Sunday, 24 June 2012

Choosing a Martial Arts Class

Women should have their own role models in the martial arts


 week ago, I received a query from a reader interested in joining a martial arts class. She lives in a busy neighbourhood in Toronto, Canada and she wanted to know whether I could recommend a club to her.

There are lots of schools near her that teach a huge variety of martial arts. The trick lies in finding the right fit. It should be a martial art that piques her interest, something that she can see herself doing. Every martial art has a line about it, a flavour, a texture…she should find what she sees enjoyable, and useful.

And the space, and the people sharing that space with her, should make her feel comfortable about learning.

The martial arts can be a community where women network with other women


I sent an e-mail back with some suggestions on how to spot a school that might be good for her. In my limited experience I’ve found that women, men and children can mesh and bond into a single class quite well. However, each group does have individual needs and concerns that have to be addressed in order to feel safe – and happy – in any particular class.

Today, I’d like to list some suggestions specifically for women starting out in the martial arts…

1.  At first, you should check a few clips about different martial arts on YouTube. There is not one style of Karate; there are many. The same goes for Jiu Jitsu, Kung Fu, Tai Chi, etc.  Are there any that appeal to you? Do the kicks of Tae Kwon Do look like something that you might want to try? Would you like to try some mat work such as in Hapkido or Judo? Are you interested in ancient Japanese culture? Perhaps Kendo might fit the bill.

Select 3 martial arts that seem interesting.

Feel comfortable - and safe - with the teacher you choose


2.  Next, research various clubs and schools in your area and see if they offer the 3 martial arts that seem appealing to you. Check their websites; if possible, research their history; drive or walk past and take a look through the window.

Venue often has nothing to do with quality. You can have a glitzy looking storefront studio that a. provides good quality instruction; or b. has nothing to teach. It doesn’t matter. Great Kung Fu for instance, might be found in the dusty old basement of a Chinatown restaurant. No glitz there…but is the class full of misogynists?

There are no guarantees until you’ve put the school to the test.

Martial arts can help you build confidence - and self defense skills!


3.  Next, visit each of the 3 places. Get a feel of what it’s like to enter through the door. Does it feel women-friendly? When the eyes of the males take you in, what’s your first impression? How does it feel? Are the eyes - and the expressions on the faces - welcoming?

You’re not out to win a popularity contest but you are entitled to - honesty, respect and personal safety.

(I’m reminded of one instructor who drilled secret holes in the walls of the female change room so he could watch his female students undressing).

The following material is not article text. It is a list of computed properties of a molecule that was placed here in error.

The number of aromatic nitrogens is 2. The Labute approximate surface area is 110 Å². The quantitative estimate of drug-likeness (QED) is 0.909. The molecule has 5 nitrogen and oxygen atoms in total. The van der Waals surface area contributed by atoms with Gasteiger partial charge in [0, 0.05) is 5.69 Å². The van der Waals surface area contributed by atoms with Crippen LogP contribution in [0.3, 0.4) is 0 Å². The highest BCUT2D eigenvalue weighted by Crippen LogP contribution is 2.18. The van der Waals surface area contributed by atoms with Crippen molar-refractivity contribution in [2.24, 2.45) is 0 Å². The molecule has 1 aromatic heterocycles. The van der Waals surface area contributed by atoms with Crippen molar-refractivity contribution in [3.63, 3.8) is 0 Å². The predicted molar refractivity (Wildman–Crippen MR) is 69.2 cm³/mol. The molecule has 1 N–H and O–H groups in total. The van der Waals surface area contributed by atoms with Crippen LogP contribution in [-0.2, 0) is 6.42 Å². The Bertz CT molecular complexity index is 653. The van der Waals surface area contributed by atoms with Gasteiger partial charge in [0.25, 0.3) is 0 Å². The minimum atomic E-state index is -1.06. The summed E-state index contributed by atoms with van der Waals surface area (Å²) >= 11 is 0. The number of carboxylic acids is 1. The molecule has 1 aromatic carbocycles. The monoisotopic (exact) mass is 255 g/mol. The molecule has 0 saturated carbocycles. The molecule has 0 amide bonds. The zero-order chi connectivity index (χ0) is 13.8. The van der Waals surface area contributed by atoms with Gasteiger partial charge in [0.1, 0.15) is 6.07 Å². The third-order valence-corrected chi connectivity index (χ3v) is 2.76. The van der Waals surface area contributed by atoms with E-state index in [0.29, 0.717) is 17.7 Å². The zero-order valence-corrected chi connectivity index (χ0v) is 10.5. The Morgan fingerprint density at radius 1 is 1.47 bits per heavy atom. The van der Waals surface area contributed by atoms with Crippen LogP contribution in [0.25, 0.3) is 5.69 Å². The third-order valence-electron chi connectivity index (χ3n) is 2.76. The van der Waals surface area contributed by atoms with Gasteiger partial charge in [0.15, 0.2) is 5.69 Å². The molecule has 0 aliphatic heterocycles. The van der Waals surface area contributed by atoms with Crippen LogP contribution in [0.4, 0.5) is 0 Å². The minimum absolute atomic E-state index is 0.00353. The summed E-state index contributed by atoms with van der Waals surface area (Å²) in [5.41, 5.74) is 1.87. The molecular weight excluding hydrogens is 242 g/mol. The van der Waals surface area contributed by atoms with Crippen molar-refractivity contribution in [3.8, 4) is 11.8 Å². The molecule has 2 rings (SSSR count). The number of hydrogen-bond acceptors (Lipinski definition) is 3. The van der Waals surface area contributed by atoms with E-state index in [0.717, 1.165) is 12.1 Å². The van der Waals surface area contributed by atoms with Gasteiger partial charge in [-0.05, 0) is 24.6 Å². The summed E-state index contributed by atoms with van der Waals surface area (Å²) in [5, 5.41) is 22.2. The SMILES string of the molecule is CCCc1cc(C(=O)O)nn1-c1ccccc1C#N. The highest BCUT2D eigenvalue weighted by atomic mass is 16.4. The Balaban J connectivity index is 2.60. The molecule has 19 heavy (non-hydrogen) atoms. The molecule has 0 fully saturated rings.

There are male instructors who are forever hitting on their female students. Their attitude is: “They don’t have what it takes to make Black Belt…but I can sure have some fun while they’re here!”

4.  Once inside the door, thoroughly check the venue. How much of the club space is devoted to women.  Are there photos of women instructors and students up on the walls? Is the club’s training equipment suitable for women as well as men? All these details tell you how important women are to the club.

5.  An instructor must let you watch a class. If not, what is he (or she) hiding?

What is the percentage of females to males in the class? How do the men in the class act toward the female students? Watch the body language. How much space on the floor are females allowed to occupy. Are they pushed aside? Are there female instructors and how important are they in the scheme of things? How do they carry themselves in the class?

A good school teaches you to occupy your full space - and defend it!


6.  Ask for a copy of the curriculum. Some schools will "front end" – load everything into the White Belt course and ad lib on the rest. The school should provide you with the entire curriculum so that you can gauge your future progress at the school.

Be careful of the 5 lesson introductory course. The sales pitch will be made in around lesson #4. They will try to sign you to a contract.

7.  Is the head instructor available? Is s(he) actually teaching the classes? In some schools the assistants teach and the head instructor is busy running the business end. Beginners should be taught by the head instructor.

8.  Make a list of the pros and cons of each place. Treat each prospective school as if it were a financial investment. Your time – and your personal well-being – is that important. If you wish, go back to these schools a few more times.

This is just a small list. I’m sure other female and male instructors can add to it!

You’re important to us in the martial arts community. There are still many changes that have to be made in our classes and in the way we treat women.

The martial arts community needs a lot more women leaders. Perhaps you can be one of the many women who can help us reach that goal!

In my next post on this topic, I’d like to discuss some ideas I have to help men choose a prospective school.

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